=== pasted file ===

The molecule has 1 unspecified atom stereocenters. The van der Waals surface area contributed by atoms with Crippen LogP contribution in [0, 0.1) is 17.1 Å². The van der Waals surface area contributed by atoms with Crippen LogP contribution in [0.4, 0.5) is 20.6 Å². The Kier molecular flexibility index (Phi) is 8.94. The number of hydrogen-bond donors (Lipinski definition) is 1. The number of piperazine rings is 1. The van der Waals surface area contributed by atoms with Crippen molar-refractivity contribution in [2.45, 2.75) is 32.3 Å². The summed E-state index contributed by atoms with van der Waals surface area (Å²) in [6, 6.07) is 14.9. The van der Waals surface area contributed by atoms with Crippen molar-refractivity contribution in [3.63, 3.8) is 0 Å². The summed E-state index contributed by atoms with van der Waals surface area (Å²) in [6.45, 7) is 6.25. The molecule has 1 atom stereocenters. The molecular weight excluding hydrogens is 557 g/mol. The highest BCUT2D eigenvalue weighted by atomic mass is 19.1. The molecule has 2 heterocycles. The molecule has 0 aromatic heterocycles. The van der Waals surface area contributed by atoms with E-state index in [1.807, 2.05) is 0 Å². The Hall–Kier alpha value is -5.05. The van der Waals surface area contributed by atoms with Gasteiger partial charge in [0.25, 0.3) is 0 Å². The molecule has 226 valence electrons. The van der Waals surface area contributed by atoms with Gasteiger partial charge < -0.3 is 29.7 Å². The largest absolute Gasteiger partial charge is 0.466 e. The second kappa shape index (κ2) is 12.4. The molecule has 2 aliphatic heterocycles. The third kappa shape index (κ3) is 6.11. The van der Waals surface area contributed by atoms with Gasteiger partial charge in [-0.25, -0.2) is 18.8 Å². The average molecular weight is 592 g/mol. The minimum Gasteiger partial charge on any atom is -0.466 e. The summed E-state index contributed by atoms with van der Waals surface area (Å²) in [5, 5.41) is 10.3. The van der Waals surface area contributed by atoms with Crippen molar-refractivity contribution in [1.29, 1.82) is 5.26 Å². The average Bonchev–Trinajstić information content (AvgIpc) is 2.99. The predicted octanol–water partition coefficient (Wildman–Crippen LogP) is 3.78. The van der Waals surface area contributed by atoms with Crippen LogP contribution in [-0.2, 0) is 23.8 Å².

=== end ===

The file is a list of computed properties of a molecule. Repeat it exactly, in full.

The molecule has 1 unspecified atom stereocenters. The van der Waals surface area contributed by atoms with Crippen LogP contribution in [0, 0.1) is 17.1 Å². The van der Waals surface area contributed by atoms with Crippen LogP contribution in [0.4, 0.5) is 20.6 Å². The Kier molecular flexibility index (Phi) is 8.94. The number of hydrogen-bond donors (Lipinski definition) is 1. The number of piperazine rings is 1. The van der Waals surface area contributed by atoms with Crippen molar-refractivity contribution in [2.45, 2.75) is 32.3 Å². The summed E-state index contributed by atoms with van der Waals surface area (Å²) in [6, 6.07) is 14.9. The van der Waals surface area contributed by atoms with Crippen molar-refractivity contribution in [3.63, 3.8) is 0 Å². The summed E-state index contributed by atoms with van der Waals surface area (Å²) in [6.45, 7) is 6.25. The molecule has 1 atom stereocenters. The molecular weight excluding hydrogens is 557 g/mol. The highest BCUT2D eigenvalue weighted by atomic mass is 19.1. The molecule has 2 heterocycles. The molecule has 0 aromatic heterocycles. The van der Waals surface area contributed by atoms with E-state index in [1.807, 2.05) is 0 Å². The Hall–Kier alpha value is -5.05. The van der Waals surface area contributed by atoms with Gasteiger partial charge in [0.25, 0.3) is 0 Å². The molecule has 226 valence electrons. The van der Waals surface area contributed by atoms with Gasteiger partial charge < -0.3 is 29.7 Å². The largest absolute Gasteiger partial charge is 0.466 e. The second kappa shape index (κ2) is 12.4. The molecule has 2 aliphatic heterocycles. The third kappa shape index (κ3) is 6.11. The van der Waals surface area contributed by atoms with Gasteiger partial charge in [-0.25, -0.2) is 18.8 Å². The average molecular weight is 592 g/mol. The minimum Gasteiger partial charge on any atom is -0.466 e. The summed E-state index contributed by atoms with van der Waals surface area (Å²) in [5, 5.41) is 10.3. The van der Waals surface area contributed by atoms with Crippen molar-refractivity contribution in [1.29, 1.82) is 5.26 Å². The average Bonchev–Trinajstić information content (AvgIpc) is 2.99. The predicted octanol–water partition coefficient (Wildman–Crippen LogP) is 3.78. The van der Waals surface area contributed by atoms with Crippen LogP contribution in [-0.2, 0) is 23.8 Å².